Benjamin Franklin Papers
Documents filtered by: Author="Le Roy, Jean-Baptiste" AND Recipient="Franklin, Benjamin" AND Correspondent="Le Roy, Jean-Baptiste" AND Correspondent="Franklin, Benjamin"
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To Benjamin Franklin from Le Roy, [c. December 1778]

From Le Roy

AL: American Philosophical Society

[c. December, 1778]7

Dear Sir

I send you The Book of M. Diderot called Linterprétation de la nature where you will find Those ridiculous Explanations of The causes of the Aurora Borealis pag 79, 80, 83.8 I send you in the same time That Journey to Siberia I talked to you of9 where you will find pag 31 and 32 of the second volu what I told you of the noise made by a specie of aurora Borealis1 and in the first volu page 366 what is said of the chaplain of a Ship who by having a chimney in his room kept free from the Scurvy Tho’ all the other people of the Ship was seized by it2 and where is The Signet3 in that first volume pag 412 the article relating to That well That could not be dugged because the Earth was frozen but the abbee chap pretends in his history of Siberia That Those 13 toises is a mistake and that it must be read 13 pieds—4 accept Dear Sir of my best compliments have you received your Dispatches?

Addressed: a Monsieur / Monsieur Franklin / Députe du Congrès

[Note numbering follows the Franklin Papers source.]

7The month during which Le Roy and BF were discussing the aurora borealis. See above, under Dec. 7.

8Denis Diderot, Pensées sur l’interprétation de la nature, (Paris, 1753). He posited that, as Buffon and Leibnitz had suggested, the earth’s core might be made of solid glass and covered with a layer of dust which, due to centrifugal force, would be thickest at the equatorial latitudes and negligible at the poles. Given that glass is the best conductor of electricity, one might attribute to this phenomenon the direction of the magnetic needle and the aurora borealis, which is probably no more than currents of electrical matter. (An earlier edition of the book, entitled De l’interprétation de la nature, added here: “comme on ne manquera pas de s’en assurer avec le cerf-volant du philosophe de Philadelphie.” Denis Diderot, Œuvres complètes, Jean Varloot, ed. [9 vols. to date, Paris, 1975–], XI, 52n.)

9The work, by the eminent German botanist Johann Georg Gmelin (1709–1755), was his account of a monumental, ten-year-long scientific expedition to Siberia under the auspices of the Russian government. Originally entitled Reise durch Siberien von dem Jahr 1733 bis 1743, its four volumes were published in 1751. The chevalier de Kéralio translated the work, reducing it by half, and published Voyages en Sibérie . . . in 1767.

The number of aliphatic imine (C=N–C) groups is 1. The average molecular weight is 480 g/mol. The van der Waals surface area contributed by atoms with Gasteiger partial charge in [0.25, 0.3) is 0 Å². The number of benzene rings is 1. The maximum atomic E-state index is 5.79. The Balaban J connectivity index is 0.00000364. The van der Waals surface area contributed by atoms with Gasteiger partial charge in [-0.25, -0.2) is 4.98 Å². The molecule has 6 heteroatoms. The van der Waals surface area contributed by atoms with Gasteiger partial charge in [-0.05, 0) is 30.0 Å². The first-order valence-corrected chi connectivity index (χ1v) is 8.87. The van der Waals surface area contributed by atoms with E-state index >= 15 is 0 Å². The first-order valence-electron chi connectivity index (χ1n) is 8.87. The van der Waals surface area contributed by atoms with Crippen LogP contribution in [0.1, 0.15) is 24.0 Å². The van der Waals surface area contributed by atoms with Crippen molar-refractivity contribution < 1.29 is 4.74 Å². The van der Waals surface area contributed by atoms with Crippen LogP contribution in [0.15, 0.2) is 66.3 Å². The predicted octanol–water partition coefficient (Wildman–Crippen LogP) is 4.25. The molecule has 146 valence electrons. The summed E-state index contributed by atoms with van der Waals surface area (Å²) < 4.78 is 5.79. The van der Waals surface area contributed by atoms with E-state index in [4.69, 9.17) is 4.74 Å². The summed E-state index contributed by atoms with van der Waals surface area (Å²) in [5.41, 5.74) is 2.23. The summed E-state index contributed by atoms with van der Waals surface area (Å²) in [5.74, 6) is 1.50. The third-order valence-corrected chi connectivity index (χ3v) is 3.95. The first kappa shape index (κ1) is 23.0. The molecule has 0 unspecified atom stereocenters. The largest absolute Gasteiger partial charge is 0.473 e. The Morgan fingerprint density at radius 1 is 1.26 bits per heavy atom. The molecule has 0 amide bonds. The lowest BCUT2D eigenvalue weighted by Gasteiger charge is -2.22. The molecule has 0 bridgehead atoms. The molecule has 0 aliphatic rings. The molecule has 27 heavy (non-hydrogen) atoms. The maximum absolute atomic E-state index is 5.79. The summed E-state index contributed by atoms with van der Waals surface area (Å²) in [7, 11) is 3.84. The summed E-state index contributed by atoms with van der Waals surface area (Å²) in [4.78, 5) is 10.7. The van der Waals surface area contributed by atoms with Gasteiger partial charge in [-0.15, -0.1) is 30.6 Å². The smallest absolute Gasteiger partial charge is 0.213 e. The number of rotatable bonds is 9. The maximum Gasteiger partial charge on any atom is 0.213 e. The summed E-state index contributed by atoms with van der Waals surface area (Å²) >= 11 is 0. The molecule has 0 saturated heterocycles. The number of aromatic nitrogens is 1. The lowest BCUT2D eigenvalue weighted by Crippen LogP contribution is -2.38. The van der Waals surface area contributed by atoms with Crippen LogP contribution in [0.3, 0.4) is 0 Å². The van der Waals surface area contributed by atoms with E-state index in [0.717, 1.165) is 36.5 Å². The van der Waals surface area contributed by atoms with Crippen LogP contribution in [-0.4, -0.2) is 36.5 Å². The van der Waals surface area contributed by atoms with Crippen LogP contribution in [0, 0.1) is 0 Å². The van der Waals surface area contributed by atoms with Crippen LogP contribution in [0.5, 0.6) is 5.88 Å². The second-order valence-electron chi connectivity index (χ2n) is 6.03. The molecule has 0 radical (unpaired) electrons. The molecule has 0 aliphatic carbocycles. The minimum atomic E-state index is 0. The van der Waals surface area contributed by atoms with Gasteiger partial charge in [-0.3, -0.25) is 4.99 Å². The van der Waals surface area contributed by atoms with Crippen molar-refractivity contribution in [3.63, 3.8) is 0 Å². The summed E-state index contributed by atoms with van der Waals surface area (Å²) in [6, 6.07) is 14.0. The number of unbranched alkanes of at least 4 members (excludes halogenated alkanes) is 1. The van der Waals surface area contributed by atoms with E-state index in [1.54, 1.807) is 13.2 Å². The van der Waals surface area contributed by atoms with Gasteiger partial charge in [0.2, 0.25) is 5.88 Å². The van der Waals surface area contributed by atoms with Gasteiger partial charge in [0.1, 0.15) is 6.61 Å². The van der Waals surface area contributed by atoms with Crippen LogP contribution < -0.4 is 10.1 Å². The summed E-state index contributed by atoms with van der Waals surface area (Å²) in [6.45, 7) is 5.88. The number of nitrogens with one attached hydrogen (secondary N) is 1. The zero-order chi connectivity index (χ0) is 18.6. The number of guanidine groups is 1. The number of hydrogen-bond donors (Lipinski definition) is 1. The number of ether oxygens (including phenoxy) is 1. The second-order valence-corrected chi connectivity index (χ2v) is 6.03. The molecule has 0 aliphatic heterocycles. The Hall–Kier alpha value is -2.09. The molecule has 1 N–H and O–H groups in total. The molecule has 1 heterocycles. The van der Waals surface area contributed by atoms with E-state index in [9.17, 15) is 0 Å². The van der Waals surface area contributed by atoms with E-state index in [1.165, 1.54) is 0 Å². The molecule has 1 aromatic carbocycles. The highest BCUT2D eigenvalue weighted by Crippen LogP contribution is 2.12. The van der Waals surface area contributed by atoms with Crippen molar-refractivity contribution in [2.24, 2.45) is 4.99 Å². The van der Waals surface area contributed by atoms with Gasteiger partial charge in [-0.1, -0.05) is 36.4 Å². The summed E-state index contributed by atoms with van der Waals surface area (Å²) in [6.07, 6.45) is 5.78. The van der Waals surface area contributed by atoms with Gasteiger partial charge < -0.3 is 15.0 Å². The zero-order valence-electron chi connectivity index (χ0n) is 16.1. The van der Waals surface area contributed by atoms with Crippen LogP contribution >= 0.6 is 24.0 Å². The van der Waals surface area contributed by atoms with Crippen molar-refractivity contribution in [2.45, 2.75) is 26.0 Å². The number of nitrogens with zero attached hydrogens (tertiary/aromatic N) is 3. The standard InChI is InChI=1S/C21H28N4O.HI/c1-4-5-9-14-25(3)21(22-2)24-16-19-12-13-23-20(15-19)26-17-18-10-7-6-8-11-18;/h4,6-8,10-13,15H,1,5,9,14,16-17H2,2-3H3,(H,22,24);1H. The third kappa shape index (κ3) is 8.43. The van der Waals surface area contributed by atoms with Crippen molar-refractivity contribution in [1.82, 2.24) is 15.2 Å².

1Gmelin detailed two types of auroral displays visible between the beginning of October and Christmas. The more spectacular of the two, he said, consists of pulsating rays converging towards the north, filling the entire sky like a veil of light studded with rubies, sapphires and gold. The phenomenon can be as terrifying as it is beautiful, on account of the crackling and whistling noises which accompany the rays and sound like an enormous display of fireworks. The townsfolk liken the din to a stampede of frenzied animals; foxhunters report that their frightened dogs sink to the ground and cower until the noise subsides.

2The chaplain had been part of a ship’s crew that had built an air-tight barracks on the coast of the Arctic Sea in which to spend the winter. Their diet consisted of flour, gruel and salt. At the end of October, with the disappearance of the sun and the onslaught of bitter cold and fierce storms, scurvy attacked. By March, when the survivors were found and nursed by locals, there were only eight men left. The chaplain alone had remained healthy, which he attributed to the ventilating chimney he had constructed in his private cell. The scurvy, he claimed, was spread by pernicious vapors emanating from the moist wood of the walls and the clay of the wood-burning stoves.

BF had long believed in the salutary effects of ventilation; see, in particular, XXIII, 486–91.


4Gmelin reported that in 1685 a well-digging project had discovered that the earth was frozen to a depth of 13 toises, or fathoms, even in the middle of July. The abbé Chappe d’Auteroche of the Académie royale des sciences made a subsequent journey to Siberia by order of the king in 1761. His discussion of the depth of frozen earth in the region Gmelin had visited talks only in terms of pieds. Jean-Baptiste Chappe d’Auteroche, Voyage en Sibérie . . . (Amsterdam, 1769–70), pp. 169, 171–2.

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